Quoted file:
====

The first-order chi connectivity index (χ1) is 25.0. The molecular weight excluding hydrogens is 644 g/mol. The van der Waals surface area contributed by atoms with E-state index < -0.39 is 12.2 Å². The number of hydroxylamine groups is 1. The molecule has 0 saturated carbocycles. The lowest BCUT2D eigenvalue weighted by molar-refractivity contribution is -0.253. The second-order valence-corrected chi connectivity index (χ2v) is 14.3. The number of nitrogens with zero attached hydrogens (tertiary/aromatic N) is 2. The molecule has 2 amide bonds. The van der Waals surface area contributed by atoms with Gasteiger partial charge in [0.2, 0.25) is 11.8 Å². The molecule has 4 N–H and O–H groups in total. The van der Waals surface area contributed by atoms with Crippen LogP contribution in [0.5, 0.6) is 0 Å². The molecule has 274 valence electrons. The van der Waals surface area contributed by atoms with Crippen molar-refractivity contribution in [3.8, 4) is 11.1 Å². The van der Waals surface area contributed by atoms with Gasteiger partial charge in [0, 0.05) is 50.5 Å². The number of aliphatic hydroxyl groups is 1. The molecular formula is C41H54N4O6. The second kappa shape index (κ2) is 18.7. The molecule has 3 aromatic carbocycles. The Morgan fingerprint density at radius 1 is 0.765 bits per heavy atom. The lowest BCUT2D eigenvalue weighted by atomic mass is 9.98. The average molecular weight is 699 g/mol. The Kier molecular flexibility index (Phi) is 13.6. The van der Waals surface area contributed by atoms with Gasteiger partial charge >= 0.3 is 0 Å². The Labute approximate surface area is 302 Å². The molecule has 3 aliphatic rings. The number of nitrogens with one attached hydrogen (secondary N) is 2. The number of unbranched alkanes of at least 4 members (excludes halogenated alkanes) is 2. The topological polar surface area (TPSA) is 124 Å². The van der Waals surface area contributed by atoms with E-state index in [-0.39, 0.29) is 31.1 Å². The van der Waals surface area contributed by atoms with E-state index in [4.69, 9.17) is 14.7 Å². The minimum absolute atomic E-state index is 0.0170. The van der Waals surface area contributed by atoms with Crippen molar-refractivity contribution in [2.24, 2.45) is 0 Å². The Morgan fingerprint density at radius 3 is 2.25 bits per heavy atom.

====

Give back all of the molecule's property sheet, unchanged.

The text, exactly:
The first-order chi connectivity index (χ1) is 25.0. The molecular weight excluding hydrogens is 644 g/mol. The van der Waals surface area contributed by atoms with E-state index < -0.39 is 12.2 Å². The number of hydroxylamine groups is 1. The molecule has 0 saturated carbocycles. The lowest BCUT2D eigenvalue weighted by molar-refractivity contribution is -0.253. The second-order valence-corrected chi connectivity index (χ2v) is 14.3. The number of nitrogens with zero attached hydrogens (tertiary/aromatic N) is 2. The molecule has 2 amide bonds. The van der Waals surface area contributed by atoms with Gasteiger partial charge in [0.2, 0.25) is 11.8 Å². The molecule has 4 N–H and O–H groups in total. The van der Waals surface area contributed by atoms with Crippen LogP contribution in [0.5, 0.6) is 0 Å². The molecule has 274 valence electrons. The van der Waals surface area contributed by atoms with Crippen molar-refractivity contribution in [3.8, 4) is 11.1 Å². The van der Waals surface area contributed by atoms with Gasteiger partial charge in [0, 0.05) is 50.5 Å². The number of aliphatic hydroxyl groups is 1. The molecular formula is C41H54N4O6. The second kappa shape index (κ2) is 18.7. The molecule has 3 aromatic carbocycles. The Morgan fingerprint density at radius 1 is 0.765 bits per heavy atom. The lowest BCUT2D eigenvalue weighted by atomic mass is 9.98. The average molecular weight is 699 g/mol. The Kier molecular flexibility index (Phi) is 13.6. The van der Waals surface area contributed by atoms with Gasteiger partial charge >= 0.3 is 0 Å². The Labute approximate surface area is 302 Å². The molecule has 3 aliphatic rings. The number of nitrogens with one attached hydrogen (secondary N) is 2. The number of unbranched alkanes of at least 4 members (excludes halogenated alkanes) is 2. The topological polar surface area (TPSA) is 124 Å². The van der Waals surface area contributed by atoms with E-state index in [-0.39, 0.29) is 31.1 Å². The van der Waals surface area contributed by atoms with E-state index in [4.69, 9.17) is 14.7 Å². The minimum absolute atomic E-state index is 0.0170. The van der Waals surface area contributed by atoms with Crippen molar-refractivity contribution in [2.24, 2.45) is 0 Å². The Morgan fingerprint density at radius 3 is 2.25 bits per heavy atom.